How to lay vinyl plank over existing flooring

Written by emily beach
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How to lay vinyl plank over existing flooring
Some vinyl planks look just like hardwood, but cost much less. (Parquet floor image by Einar Bog from

Vinyl plank is a thicker, cushioned alternative to traditional vinyl tile or sheet flooring. Because of its thicker construction, this product can be installed over many types of existing flooring. Like other resilient flooring products, vinyl offers a high level of water resistance and an easy-to-clean surface, making it the perfect finish for kitchens, bathrooms and hallways. Before installing your vinyl plank, take the time to prepare the existing floor surface carefully to maximise your chances for a successful installation.

Skill level:

Things you need

  • Vacuum
  • Embossing compound
  • Trowel
  • Plastic spacers
  • Utility knife
  • Straight edge
  • 45.4 kg (100 lb) floor roller

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    Prepare the existing floor

  1. 1

    Examine your existing floor surface. If it is firmly adhered to the subfloor and in good condition, you can safely install vinyl plank over top. This generally includes most glued vinyl or linoleum products, nailed or stapled wood or laminate, concrete or ceramic tile.

  2. 2

    Remove any loose or broken pieces of flooring by hand. This may include cracked pieces of ceramic tile or broken corners of vinyl/linoleum tiles. Vacuum the entire floor to remove any remaining dust or debris.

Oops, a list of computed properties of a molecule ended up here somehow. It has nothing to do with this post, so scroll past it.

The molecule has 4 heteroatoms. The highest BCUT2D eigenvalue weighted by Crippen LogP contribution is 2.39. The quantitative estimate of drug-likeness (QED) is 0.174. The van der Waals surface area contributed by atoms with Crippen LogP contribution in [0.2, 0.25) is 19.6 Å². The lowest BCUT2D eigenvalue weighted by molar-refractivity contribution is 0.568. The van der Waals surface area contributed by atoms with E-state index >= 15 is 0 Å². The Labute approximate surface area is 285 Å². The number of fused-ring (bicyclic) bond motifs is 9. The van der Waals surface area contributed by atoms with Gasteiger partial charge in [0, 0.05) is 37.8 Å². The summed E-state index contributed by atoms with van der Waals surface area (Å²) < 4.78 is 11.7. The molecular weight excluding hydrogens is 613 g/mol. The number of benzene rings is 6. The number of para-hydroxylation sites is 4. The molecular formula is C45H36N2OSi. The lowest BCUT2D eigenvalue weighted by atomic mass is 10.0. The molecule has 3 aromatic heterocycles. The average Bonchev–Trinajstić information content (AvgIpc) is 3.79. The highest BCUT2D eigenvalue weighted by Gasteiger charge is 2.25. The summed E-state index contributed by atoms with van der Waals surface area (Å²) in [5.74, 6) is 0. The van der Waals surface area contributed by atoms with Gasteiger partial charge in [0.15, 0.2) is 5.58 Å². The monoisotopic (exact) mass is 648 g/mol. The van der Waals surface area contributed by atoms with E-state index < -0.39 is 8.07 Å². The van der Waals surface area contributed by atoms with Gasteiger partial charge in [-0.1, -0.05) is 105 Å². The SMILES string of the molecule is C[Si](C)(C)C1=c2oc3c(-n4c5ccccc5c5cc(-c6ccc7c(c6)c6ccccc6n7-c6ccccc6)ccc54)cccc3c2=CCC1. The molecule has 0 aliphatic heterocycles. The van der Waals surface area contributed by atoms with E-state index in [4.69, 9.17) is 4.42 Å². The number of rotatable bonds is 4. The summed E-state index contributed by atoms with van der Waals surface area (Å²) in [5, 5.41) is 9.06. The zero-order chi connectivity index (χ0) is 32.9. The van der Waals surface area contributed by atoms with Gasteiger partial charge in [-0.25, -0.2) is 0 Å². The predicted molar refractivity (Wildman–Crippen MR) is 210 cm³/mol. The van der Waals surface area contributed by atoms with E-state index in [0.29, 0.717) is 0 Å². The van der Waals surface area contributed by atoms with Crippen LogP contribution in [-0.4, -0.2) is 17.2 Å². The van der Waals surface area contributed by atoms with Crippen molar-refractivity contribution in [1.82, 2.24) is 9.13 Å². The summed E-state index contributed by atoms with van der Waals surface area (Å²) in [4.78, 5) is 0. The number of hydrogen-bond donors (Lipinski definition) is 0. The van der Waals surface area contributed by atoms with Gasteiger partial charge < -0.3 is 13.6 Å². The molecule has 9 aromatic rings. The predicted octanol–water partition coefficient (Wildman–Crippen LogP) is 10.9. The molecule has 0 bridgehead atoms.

3. 3

    Apply an embossing compound over any existing floor that has a raised texture. This includes textured linoleum and vinyl, or ceramic tile. Smooth on the embossing compound with a trowel until all grout lines or textured areas are concealed. Allow this compound to dry overnight before proceeding.

    Install vinyl planks

  1. 1

    Lay your first row of vinyl plank along the most visible wall in the room. Leave a 6 mm (1/4 inch) gap at the base of the wall for expansion. Use plastic spacers to help maintain this gap as needed. Connect the ends of each plank by removing the protective paper from the adhesive strip and pressing the two planks firmly together.

  2. 2

    Connect the second row of flooring by lining up the glue strips along each edge and pressing them together. If you make a mistake, pull the planks apart quickly and refasten them. You usually have a limited window of time for repairs once the glue has been activated.

  3. 3

    Cut the planks, using a score-and-snap technique. Hold the planks face up and score them with a utility knife two to three times. Use a straight edge to help guide your knife. Turn the planks over and snap them in two along the score line. Discard sections shorter than 20 cm (8 inches).

  4. 4

    Stagger the joints along each row as you work. Try to avoid allowing the edges of a plank to line up with joints in the existing flooring below.

  5. 5

    Install the last row of flooring, maintaining a 6 mm (1/4 inch) expansion gap at the base of the wall. Score and snap the last row of planks along their length if they are too wide to fit the available space.

  6. 6

    Roll the entire floor surface, using a 45.4 kg (100 lb) floor roller. Work from the centre of the floor out toward the walls. Pay careful attention to any air bubbles and take the time to work them out toward the edges of the floor.

Tips and warnings

  • Most vinyl plank products feature integral glue strips or Velcro/glue connectors along the edges, but some versions may require a separate adhesive. Choose products with built-in glue strips for easier installation and cleanup.
  • Avoid using vinyl plank over carpet, floating floors or heavily padded flooring materials.

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